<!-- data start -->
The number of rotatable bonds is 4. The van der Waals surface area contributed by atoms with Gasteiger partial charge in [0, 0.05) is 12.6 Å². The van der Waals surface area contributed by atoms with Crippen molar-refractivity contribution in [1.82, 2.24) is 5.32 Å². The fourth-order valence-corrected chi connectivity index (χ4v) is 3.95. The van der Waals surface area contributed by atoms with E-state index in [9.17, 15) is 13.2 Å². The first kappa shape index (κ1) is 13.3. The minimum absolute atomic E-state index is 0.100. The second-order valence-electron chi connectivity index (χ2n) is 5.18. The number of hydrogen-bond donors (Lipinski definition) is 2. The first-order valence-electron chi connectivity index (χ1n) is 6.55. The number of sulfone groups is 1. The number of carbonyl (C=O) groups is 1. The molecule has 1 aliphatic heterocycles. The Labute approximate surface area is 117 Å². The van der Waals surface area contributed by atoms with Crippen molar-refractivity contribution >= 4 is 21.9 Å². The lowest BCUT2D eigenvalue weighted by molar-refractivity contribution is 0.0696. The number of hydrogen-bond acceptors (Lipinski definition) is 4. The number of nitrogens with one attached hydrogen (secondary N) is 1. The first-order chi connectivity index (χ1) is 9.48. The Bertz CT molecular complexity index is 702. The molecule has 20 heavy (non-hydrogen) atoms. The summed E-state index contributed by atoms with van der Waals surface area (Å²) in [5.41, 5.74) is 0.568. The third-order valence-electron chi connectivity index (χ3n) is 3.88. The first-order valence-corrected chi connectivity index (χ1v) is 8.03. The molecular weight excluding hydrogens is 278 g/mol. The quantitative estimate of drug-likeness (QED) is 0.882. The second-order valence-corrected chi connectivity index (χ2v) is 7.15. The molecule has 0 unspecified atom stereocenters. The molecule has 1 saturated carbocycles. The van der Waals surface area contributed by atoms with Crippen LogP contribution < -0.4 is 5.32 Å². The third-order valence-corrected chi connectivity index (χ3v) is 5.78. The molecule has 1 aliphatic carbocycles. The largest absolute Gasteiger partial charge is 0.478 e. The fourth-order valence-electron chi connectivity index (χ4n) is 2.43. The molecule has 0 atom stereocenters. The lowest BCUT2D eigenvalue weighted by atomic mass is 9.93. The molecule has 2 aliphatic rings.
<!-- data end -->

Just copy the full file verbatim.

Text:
The number of rotatable bonds is 4. The van der Waals surface area contributed by atoms with Gasteiger partial charge in [0, 0.05) is 12.6 Å². The van der Waals surface area contributed by atoms with Crippen molar-refractivity contribution in [1.82, 2.24) is 5.32 Å². The fourth-order valence-corrected chi connectivity index (χ4v) is 3.95. The van der Waals surface area contributed by atoms with E-state index in [9.17, 15) is 13.2 Å². The first kappa shape index (κ1) is 13.3. The minimum absolute atomic E-state index is 0.100. The second-order valence-electron chi connectivity index (χ2n) is 5.18. The number of hydrogen-bond donors (Lipinski definition) is 2. The first-order valence-electron chi connectivity index (χ1n) is 6.55. The number of sulfone groups is 1. The number of carbonyl (C=O) groups is 1. The molecule has 1 aliphatic heterocycles. The Labute approximate surface area is 117 Å². The van der Waals surface area contributed by atoms with Crippen molar-refractivity contribution >= 4 is 21.9 Å². The lowest BCUT2D eigenvalue weighted by molar-refractivity contribution is 0.0696. The number of hydrogen-bond acceptors (Lipinski definition) is 4. The number of nitrogens with one attached hydrogen (secondary N) is 1. The first-order chi connectivity index (χ1) is 9.48. The Bertz CT molecular complexity index is 702. The molecule has 20 heavy (non-hydrogen) atoms. The summed E-state index contributed by atoms with van der Waals surface area (Å²) in [5.41, 5.74) is 0.568. The third-order valence-electron chi connectivity index (χ3n) is 3.88. The first-order valence-corrected chi connectivity index (χ1v) is 8.03. The molecular weight excluding hydrogens is 278 g/mol. The quantitative estimate of drug-likeness (QED) is 0.882. The second-order valence-corrected chi connectivity index (χ2v) is 7.15. The molecule has 0 unspecified atom stereocenters. The molecule has 1 saturated carbocycles. The van der Waals surface area contributed by atoms with Crippen LogP contribution < -0.4 is 5.32 Å². The third-order valence-corrected chi connectivity index (χ3v) is 5.78. The molecule has 1 aliphatic carbocycles. The largest absolute Gasteiger partial charge is 0.478 e. The fourth-order valence-electron chi connectivity index (χ4n) is 2.43. The molecule has 0 atom stereocenters. The lowest BCUT2D eigenvalue weighted by atomic mass is 9.93. The molecule has 2 aliphatic rings.